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Work remains to end polio once and for all

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Global health officials are on the verge of eradicating polio, but major challenges remain, including getting vaccines to areas in the few countries where it remains endemic, and the resistance of some parents to have children vaccinated.
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Oct. 24 is World Polio Day, a day to celebrate what's been accomplished in eliminating this crippling disease in the United States and the western hemisphere and to consider what work we need to do in the few countries where the disease still persists.

Since 1985, when Rotary International and its partners began work to eradicate polio, the number of polio cases globally has gone from about 350,000 to just 37 in 2016.

More than one million Rotary members have donated their time and personal resources to end polio. Rotary members work with UNICEF and other partners to prepare and distribute mass communication tools to reach people in areas isolated by conflict, geography, or poverty.

To maintain this control of polio and pursue its actual eradication, Rotary has committed $50 million a year and the Bill and Melinda Gates Foundation will match that two to one with another $100 million a year.

The only other infectious disease we have ever eradicated is smallpox. Now we no longer need to vaccinate against smallpox. In the U.S., we discontinued routine recommendations for that vaccine in 1972.

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For more than 300 years, vaccinations against smallpox, polio and now many others have saved lives and prevented illnesses and disabilities for millions of people worldwide. The success of vaccination programs is undeniable. Vaccines are among the most effective, efficient and safe tools for promoting individual and public health.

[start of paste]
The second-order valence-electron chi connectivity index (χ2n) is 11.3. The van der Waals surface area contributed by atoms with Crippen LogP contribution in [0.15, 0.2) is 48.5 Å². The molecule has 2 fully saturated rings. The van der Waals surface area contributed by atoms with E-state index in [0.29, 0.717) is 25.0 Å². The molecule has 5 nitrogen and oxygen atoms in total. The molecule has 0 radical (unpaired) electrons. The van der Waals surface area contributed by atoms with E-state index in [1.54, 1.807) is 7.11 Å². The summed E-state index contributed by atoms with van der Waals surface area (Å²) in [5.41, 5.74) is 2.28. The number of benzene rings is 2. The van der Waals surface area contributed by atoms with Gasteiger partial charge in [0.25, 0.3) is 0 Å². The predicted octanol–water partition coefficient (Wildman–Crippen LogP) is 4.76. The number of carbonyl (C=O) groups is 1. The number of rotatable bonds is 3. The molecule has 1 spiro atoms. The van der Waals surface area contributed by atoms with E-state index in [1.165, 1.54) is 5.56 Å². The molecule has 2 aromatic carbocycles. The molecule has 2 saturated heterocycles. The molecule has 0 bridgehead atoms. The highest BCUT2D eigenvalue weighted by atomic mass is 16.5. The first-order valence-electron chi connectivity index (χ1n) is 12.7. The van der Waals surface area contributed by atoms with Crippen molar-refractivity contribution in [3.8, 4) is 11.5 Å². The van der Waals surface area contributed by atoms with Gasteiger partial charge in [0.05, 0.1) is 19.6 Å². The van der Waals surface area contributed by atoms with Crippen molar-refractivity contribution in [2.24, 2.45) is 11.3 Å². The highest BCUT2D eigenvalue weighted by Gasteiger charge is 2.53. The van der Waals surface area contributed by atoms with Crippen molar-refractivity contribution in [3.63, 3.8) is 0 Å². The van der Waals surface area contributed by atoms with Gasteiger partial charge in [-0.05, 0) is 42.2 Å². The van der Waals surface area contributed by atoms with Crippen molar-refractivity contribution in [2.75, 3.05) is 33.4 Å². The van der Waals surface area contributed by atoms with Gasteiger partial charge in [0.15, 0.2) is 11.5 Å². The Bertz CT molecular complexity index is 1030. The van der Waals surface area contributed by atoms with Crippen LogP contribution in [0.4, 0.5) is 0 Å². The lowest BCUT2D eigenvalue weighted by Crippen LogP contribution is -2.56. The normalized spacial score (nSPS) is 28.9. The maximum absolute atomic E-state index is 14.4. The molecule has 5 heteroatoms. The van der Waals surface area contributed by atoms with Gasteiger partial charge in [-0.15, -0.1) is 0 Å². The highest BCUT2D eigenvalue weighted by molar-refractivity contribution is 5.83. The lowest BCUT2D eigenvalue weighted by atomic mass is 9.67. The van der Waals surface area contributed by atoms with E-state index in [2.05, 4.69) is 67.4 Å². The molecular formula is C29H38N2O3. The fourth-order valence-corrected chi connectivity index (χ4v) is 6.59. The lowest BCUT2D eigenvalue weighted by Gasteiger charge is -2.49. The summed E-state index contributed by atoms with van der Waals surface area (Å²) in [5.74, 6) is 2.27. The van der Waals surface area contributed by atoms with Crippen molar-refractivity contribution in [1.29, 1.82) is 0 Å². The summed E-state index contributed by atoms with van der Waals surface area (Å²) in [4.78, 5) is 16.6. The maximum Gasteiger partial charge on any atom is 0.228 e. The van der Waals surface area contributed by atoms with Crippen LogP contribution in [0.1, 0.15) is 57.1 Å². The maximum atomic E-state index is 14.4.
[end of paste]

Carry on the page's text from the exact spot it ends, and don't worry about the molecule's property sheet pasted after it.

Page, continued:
In the US, there has been a 99 percent decrease in the occurrence of diseases for which a vaccine is recommended. Because of this success, fewer and fewer people remember the deadly diseases of the past, like smallpox, polio, diphtheria, tetanus, Haemophilus influenzae, varicella, measles, mumps, and rotavirus. Yet, these infections are commonplace in many other countries. In fact, measles outbreaks in this country can almost always be tracked back to international travel where the disease still persists—as it does in Europe, Asia, and Africa.

Most vaccine-preventable diseases are just a plane-ride away. The exception is tetanus, which is already in your backyard.

Thus, all the vaccine-preventable diseases are still a threat to ourselves, our children, our neighbors, and our loved ones, resulting in infections, cancers, hospitalizations, permanent disability, and deaths. Vaccines not only protect the individual receiving them, but can also reduce disease among those who cannot be vaccinated through preventing the spread of infection.

Our community has identified vaccine preventable diseases as one of the top five health priorities for Olmsted County. Addressing vaccine-preventable disease is a key part of our county's Community Health Improvement Plan. Partners from our local public health department, our health care providers, our businesses, and our schools are working together to improve our community's vaccination rates.

On World Polio Day, the Rotary Clubs of Rochester will host a free public event at Cambria Gallery, 400 South Broadway, Suite 105, from 5 p.m. to 7 p.m., where you can learn more about vaccine-preventable diseases.

We celebrate what Rotary and its partners have done to fight polio and join the organization in that fight as a community committed to reducing vaccine-preventable diseases like polio through our own efforts.

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iStock-480585529-620x342.jpg
Global health officials are on the verge of eradicating polio, but major challenges remain, including getting vaccines to areas in the few countries where it remains endemic, and the resistance of some parents to have children vaccinated.

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